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Antimicrob Agents Chemother. 2016 Sep 23;60(10):6189-92. doi: 10.1128/AAC.01201-16. Print 2016 Oct.

High Prevalence of Carbapenemase-Producing Enterobacteriaceae among Hospitalized Children in Luanda, Angola.

Author information

1
Emerging Antibiotic Resistance Unit, Medical and Molecular Microbiology, Department of Medicine, University of Fribourg, Fribourg, Switzerland INSERM European Unit (LEA, Paris, France), University of Fribourg, Fribourg, Switzerland.
2
Emerging Antibiotic Resistance Unit, Medical and Molecular Microbiology, Department of Medicine, University of Fribourg, Fribourg, Switzerland INSERM European Unit (LEA, Paris, France), University of Fribourg, Fribourg, Switzerland University of Lausanne and University Hospital Center, Lausanne, Switzerland.
3
Escola Superior de Saúde da Cruz Vermelha Portuguesa (ESSCVP), Lisbon, Portugal.
4
Emerging Antibiotic Resistance Unit, Medical and Molecular Microbiology, Department of Medicine, University of Fribourg, Fribourg, Switzerland INSERM European Unit (LEA, Paris, France), University of Fribourg, Fribourg, Switzerland laurent.poirel@unifr.ch.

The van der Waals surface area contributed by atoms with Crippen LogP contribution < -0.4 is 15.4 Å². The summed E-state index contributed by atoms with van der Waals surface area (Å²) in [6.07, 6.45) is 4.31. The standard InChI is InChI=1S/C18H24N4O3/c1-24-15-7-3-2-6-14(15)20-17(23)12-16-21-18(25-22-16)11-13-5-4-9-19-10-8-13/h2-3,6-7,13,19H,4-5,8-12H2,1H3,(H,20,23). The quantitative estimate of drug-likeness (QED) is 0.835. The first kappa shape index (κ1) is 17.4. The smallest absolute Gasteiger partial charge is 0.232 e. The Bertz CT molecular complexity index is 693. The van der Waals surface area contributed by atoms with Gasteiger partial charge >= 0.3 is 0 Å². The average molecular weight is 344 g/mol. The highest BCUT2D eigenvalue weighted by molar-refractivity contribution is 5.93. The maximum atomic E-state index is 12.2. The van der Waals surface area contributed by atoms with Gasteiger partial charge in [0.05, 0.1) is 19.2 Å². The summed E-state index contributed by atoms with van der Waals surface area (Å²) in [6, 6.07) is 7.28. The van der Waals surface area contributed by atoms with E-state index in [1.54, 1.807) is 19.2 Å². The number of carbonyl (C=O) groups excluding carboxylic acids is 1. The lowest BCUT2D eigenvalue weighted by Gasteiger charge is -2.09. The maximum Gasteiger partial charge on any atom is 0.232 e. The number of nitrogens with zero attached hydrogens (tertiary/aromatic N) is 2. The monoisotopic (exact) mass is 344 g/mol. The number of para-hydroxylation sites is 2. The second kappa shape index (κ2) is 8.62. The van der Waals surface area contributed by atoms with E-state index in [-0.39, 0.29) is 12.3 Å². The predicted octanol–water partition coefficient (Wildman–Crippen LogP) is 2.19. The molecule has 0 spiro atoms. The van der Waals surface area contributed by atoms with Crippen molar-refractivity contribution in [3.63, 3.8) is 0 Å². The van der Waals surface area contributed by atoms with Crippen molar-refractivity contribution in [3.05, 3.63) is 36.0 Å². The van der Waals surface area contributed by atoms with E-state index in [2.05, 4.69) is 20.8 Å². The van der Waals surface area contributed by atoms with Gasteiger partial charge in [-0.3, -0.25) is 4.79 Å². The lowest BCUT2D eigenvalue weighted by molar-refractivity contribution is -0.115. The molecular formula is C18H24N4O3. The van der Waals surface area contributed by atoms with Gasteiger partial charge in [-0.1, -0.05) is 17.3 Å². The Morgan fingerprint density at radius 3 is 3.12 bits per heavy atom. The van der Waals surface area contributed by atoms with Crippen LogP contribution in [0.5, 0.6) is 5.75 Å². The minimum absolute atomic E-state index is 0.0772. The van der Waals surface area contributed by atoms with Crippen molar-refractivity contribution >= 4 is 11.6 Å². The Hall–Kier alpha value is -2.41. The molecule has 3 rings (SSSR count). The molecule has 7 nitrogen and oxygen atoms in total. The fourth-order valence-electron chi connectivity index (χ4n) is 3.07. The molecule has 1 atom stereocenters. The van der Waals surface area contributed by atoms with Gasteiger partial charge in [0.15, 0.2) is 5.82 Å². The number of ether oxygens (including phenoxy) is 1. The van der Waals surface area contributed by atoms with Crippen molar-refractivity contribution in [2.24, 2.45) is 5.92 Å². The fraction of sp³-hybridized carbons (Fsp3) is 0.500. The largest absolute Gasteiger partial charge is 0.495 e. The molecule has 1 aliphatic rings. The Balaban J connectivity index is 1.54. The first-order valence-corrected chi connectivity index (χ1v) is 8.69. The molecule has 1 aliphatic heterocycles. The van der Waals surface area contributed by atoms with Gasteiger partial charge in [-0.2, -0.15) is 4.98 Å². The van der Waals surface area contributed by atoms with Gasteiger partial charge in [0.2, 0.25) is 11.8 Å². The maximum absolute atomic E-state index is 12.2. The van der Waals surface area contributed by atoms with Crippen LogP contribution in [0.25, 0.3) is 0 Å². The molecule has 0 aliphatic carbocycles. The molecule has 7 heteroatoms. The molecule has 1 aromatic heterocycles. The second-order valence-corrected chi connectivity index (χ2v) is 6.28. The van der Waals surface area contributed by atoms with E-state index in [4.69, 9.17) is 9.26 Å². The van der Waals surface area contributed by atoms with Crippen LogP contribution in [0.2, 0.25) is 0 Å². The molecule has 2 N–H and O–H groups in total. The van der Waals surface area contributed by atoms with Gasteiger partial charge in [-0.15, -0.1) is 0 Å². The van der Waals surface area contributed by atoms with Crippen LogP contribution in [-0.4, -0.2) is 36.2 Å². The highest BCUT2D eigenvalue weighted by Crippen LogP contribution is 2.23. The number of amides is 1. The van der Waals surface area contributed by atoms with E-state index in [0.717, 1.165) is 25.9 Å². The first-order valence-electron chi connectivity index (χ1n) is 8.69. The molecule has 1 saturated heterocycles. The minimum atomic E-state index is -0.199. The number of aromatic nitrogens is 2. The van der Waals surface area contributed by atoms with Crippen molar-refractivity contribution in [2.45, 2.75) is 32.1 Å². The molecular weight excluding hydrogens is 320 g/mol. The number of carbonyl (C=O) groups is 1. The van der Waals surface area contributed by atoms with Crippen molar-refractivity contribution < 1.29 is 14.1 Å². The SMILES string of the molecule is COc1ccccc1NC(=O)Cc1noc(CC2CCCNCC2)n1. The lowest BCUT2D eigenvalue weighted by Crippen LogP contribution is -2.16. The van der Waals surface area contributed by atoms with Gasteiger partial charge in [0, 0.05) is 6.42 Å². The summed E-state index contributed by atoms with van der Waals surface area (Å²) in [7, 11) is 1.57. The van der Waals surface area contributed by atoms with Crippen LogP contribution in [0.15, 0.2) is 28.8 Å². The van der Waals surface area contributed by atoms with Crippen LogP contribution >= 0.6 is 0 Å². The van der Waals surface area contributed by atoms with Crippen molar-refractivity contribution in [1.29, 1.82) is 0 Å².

Abstract

This study aimed to evaluate the prevalence of carbapenemase-producing Enterobacteriaceae in Luanda, Angola. A total of 157 rectal samples were collected from children visiting a pediatric hospital in Luanda in March 2015. Fifty-seven imipenem-nonsusceptible enterobacterial isolates were recovered, most of which were non-clonally related. The blaOXA-181 (50/57) and blaNDM-1 (7/57) carbapenemase genes were identified. Notably, OXA-181-producing Escherichia coli isolates rarely coproduced extended-spectrum β-lactamases and consequently remained susceptible to broad-spectrum cephalosporins. The blaOXA-181 gene was always located on an IncX3 plasmid, while the blaNDM-1 gene was located on either IncFIA or IncA/C plasmids. The study identified a high prevalence of OXA-181 among hospitalized children in Angola.

PMID:
27503638
PMCID:
PMC5038229
DOI:
10.1128/AAC.01201-16
[Indexed for MEDLINE]
Free PMC Article

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